2009 was a dis­as­trous year for me and music. I was real­ly turned off to the pos­si­bil­i­ty that I might like any­thing. I revert­ed to old habits, lis­ten­ing to a dis­pro­por­tion­ate amount of met­al, with­out real­ly explor­ing fur­ther. For some­one who in the past prid­ed him­self on catholic taste, it was some­thing of a dis­ap­point­ment. Worse, I’ve not felt a part of the music scene for a while now and that real­ly trou­bles me. I mean, my title is music edi­tor, right?

With­out get­ting bogged down in all the hows and whys, I’m real­ly excit­ed for 2010 already. Two of my favorite bands, Spoon and Liars, have albums out this Jan­u­ary and it’s the time of year where I obsess over these releas­es, often at the expense of ignor­ing wor­thy albums that come along lat­er in the year’s pro­mo­tion­al cycle.

I used to think it was stu­pid for bands to release albums this time of year. Boy, was I wrong! When LCD Soundsys­tem releas­es albums in the dead of win­ter, they cap­ture more atten­tion than they would if they tried to shoe­horn their stuff into the March and Octo­ber gluts. It’s the per­fect time of year to real­ly get famil­iar with a record. You’re trapped in the house or car any­way, so you might as well crank up the stereo.

I cel­e­brate the new year in music by delet­ing every­thing in iTunes and start­ing over fresh. Right now I’m lis­ten­ing to Spoon, but I’ll be check­ing out new music from Yeasay­er, Ted Leo, Liars, Blood Feath­ers, Vam­pire Week­end and Gil-Scott Heron (!) soon enough. What a great way to start 2010!


Jay Bennett: 1963 — 2009

I heard the news ear­ly Mon­day morn­ing, but it did­n’t sink in until I read Aquar­i­um Drunk­ard’s post this morn­ing: Jay Ben­nett has died. There are times that I’m embar­rassed to admit it now, but once upon a time I was a pret­ty rabid Wilco fan, and I always had a fond­ness for Ben­net­t’s con­tri­bu­tions to the band’s sound. The leap they made between the time he arrived and Yan­kee Hotel Fox­trot is a con­sid­er­able one, and it’s hard to imag­ine Wilco ever amount­ing to any­thing with­out his influ­ence, espe­cial­ly on their break­through album Sum­mer­teeth.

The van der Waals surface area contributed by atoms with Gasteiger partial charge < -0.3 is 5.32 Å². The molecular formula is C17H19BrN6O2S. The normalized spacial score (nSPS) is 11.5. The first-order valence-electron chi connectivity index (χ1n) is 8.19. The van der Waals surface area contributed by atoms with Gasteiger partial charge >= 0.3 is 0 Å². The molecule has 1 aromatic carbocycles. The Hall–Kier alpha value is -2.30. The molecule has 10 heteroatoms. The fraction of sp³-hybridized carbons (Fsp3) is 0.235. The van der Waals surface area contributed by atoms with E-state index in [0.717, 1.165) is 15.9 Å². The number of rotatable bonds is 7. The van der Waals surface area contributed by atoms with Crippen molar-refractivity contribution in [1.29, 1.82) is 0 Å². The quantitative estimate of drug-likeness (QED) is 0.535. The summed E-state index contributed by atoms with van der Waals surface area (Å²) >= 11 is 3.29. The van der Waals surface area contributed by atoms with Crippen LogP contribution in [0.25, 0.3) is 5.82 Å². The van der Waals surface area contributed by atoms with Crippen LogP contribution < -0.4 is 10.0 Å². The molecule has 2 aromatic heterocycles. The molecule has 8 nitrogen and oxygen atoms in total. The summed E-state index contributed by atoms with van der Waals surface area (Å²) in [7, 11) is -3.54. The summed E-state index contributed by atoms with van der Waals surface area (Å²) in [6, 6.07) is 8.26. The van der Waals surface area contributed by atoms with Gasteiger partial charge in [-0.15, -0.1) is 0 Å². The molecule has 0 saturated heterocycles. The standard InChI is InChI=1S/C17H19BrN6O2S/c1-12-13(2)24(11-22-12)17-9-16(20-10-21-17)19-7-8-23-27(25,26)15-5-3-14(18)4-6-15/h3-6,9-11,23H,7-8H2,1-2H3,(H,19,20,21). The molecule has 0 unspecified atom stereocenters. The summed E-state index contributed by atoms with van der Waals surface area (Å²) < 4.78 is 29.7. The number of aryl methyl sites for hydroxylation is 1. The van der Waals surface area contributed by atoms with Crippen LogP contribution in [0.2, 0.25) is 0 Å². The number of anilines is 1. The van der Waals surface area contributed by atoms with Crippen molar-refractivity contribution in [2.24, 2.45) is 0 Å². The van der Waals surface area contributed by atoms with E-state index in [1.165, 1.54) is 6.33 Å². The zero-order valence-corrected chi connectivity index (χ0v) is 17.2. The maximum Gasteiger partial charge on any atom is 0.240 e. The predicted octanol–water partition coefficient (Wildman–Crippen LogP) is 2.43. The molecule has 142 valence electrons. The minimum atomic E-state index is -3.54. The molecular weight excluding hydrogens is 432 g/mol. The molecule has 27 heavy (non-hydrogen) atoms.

Wilco played the sound­track to a num­ber of sig­nif­i­cant moments in my life. I was floored when I saw them with Helen at Coop­er Riv­er Park in Sep­tem­ber 2000 (setlist here). As the sun set behind the stage, I knew I’d seen a band on the cusp of big­ger things. Lit­tle did I know that he’d be out of the band with­in a year. I con­tin­ued to love the band, and saw Son­ic Youth open for them in 2003, but it just was­n’t the same. I stopped lis­ten­ing to their music short­ly there­after. The cult of Tweedy proved too much to take.

I winced when I first saw Sam Jones’ I Am Try­ing to Break My Heart. Now I just feel betrayed by it. Is it pos­si­ble that both Ben­nett and Tweedy were mega­lo­ma­ni­a­cal jerks hell-bent on their per­son­al vision for YHF, nei­ther bet­ter than the oth­er? Jay Ben­net­t’s char­ac­ter assas­si­na­tion in that film will for­ev­er pre­serve the notion that he played Hed­wig for­ev­er after to Tweedy’s Tom­my Gno­sis, Ben­nett often play­ing — coin­ci­den­tal­ly? — the same town on the same night as Wilco, albeit at a much tinier venue.

Ben­net­t’s fall was the only truth Jones cap­tured. Watch­ing him rein­vent him­self in tiny clubs after con­tribut­ing to a band on the verge of their great­est suc­cess still feels like a punch in the gut.

Now I’m lis­ten­ing to his last album, What­ev­er Hap­pened I Apol­o­gize, which you can down­load free from Rock Prop­er here. Like his oth­er solo efforts, it’s a stripped-down affair that isn’t exact­ly my cup of tea, but one can’t help but lis­ten to the song “Talk and Talk and Talk” and think that he’s address­ing Tweedy, though that may be over­reach­ing a bit. If he is, it only points up how pro­found­ly hurt he was by their split. Now they’ll nev­er be able to rec­on­cile what­ev­er dif­fer­ences they may have still had.

I may be inter­view­ing Wilco as they do press for their forth­com­ing record, Wilco the Album. I’m hope­ful that they’ll be able to talk about Jay and help us bet­ter under­stand who he was.

Jay Ben­nett died Sun­day. He was 45.